PIP, DLA and AA
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PIP and Pension contributions

bawn245bawn245 Member Posts: 1 Listener
edited July 2018 in PIP, DLA and AA
My daughter has switched to PIP from DLA. The question I ask is how do I set up up a pension contribution so she qualifies on retirement age. She is 32 and has never worked.

Replies

  • wilkowilko Member Posts: 2,182 Disability Gamechanger
    @bawn245, hello and welcome to the community, is your daughter claiming or can claim ESA if she can due to her disability preventing her from working her NI contributions will be paid for her. Have a word with your local CAB. Or maybe if you can afford to pay it on your daughters behalf you could ring DWP or the Government pension service for advice. Glad you are being proactive thinking of the future for your daughter.
  • Chloe_ScopeChloe_Scope Scope Posts: 10,662 Disability Gamechanger
    Hi @bawn245 and a warm welcome to the community! I hope you get the answers that you are looking for!
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    Scope

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  • YadnadYadnad Member - under moderation Posts: 2,862 Disability Gamechanger
    bawn245 said:
    My daughter has switched to PIP from DLA. The question I ask is how do I set up up a pension contribution so she qualifies on retirement age. She is 32 and has never worked.
    I take it that your daughter is completely off the DWP radar? Never worked and never claimed any benefits. Is she a single mum with children?
    Unfortunately this situation is all too common if you decide not to claim benefits that give rise to contributions. It is only years down the line when they find out that they will have very little to live on at retirement time.

    If my assumptions are correct then she needs to contact the DWP in order to investigate what contributions she should be buying now and what the cost will be in order to protect her future down the line.

    People will be surprised how many actually drop out of the system by choice. One in my family did as according to their records he had never worked in his life. He had but only for himself and earning just enough to survive on and way below what he would have received from the welfare state, below the level of national insurance contributions level and below the level of paying tax. His income was in today's money £20 - £30 a week. He had no housing costs etc as he owned an inherited 10 acre small holding - you could say that he lived off the land and by bartering with his neighbours.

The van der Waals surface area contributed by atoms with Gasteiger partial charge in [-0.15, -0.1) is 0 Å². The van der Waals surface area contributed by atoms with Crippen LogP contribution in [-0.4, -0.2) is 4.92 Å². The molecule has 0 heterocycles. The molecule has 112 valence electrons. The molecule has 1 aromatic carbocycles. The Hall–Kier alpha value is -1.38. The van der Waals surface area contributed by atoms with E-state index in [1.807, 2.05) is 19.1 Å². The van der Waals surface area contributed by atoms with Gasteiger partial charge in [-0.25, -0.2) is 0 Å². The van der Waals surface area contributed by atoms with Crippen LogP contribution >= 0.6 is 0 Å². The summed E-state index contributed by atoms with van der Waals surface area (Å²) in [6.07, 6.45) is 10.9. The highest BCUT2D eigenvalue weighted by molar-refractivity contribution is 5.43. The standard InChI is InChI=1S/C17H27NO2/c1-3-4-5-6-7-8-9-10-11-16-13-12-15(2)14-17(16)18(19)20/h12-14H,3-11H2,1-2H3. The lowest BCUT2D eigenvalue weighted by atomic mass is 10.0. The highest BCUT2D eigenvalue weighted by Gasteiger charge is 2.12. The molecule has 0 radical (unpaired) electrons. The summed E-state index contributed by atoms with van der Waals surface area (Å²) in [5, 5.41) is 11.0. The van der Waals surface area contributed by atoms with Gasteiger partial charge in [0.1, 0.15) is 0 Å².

When he retired he received no state pension until when he became 75 when he received a small state pension.
    Yet he was a survivor of the horror of WW1 having been gassed on the front line and discharged as unfit.

  • BenefitsTrainingCoBenefitsTrainingCo Member Posts: 2,692 Pioneering
    bawn245,
    As others have suggested, I think you need to look at what other benefits your daughter could claim. For example, she may be entitled to income-related ESA or Universal Credit (which she claims will depend on what area of the country she lives in).

    If she has limited capability for work, then she'll get national insurance credits. The test for limited capability for work can be carried out in income-related ESA or Universal Credit, and it's also possible to make what is called a 'credits only' claim for ESA (this might apply if she has savings in her own right of more than £16,000 - too high for her to get income-related ESA or UC).

    So, whatever you do, I would not advise your daughter to purchase national insurance contributions for the future, as it may not be necessary. She may be entitled to credits on the basis of limited capability for work, and these credits will count towards state retirement pension in the future. Credits for limited capability for work can be claimed by the end of the year following the tax year in which you are entitled, so she may even be able to get backdated credits if she can show that she wasn't able to work.

    Of course there is likely to be a gap further back in the past, and it is worth asking the DWP for an estimate of how much it would cost to fill the gap. All this assumes she's not claimed a benefit because she can't work before. DLA and PIP are benefits for the extra costs of disability. They are not connected to whether or not someone can work. It's only ESA and UC that have a test about limited capability for work.

    Finally, all of this is separate to setting up a personal pension contribution, which of course you may want to do. If she gets a personal pension, this will be taken into account in the future for income-related benefits (pension credit, or whatever equivalent exists by the time your daughter is of state pension age).

    Will
    The Benefits Training Co:
    Paul Bradley
    Michael Chambers
    Will Hadwen
    Sarah Hayle
    Maria Solomon
    David Stickland
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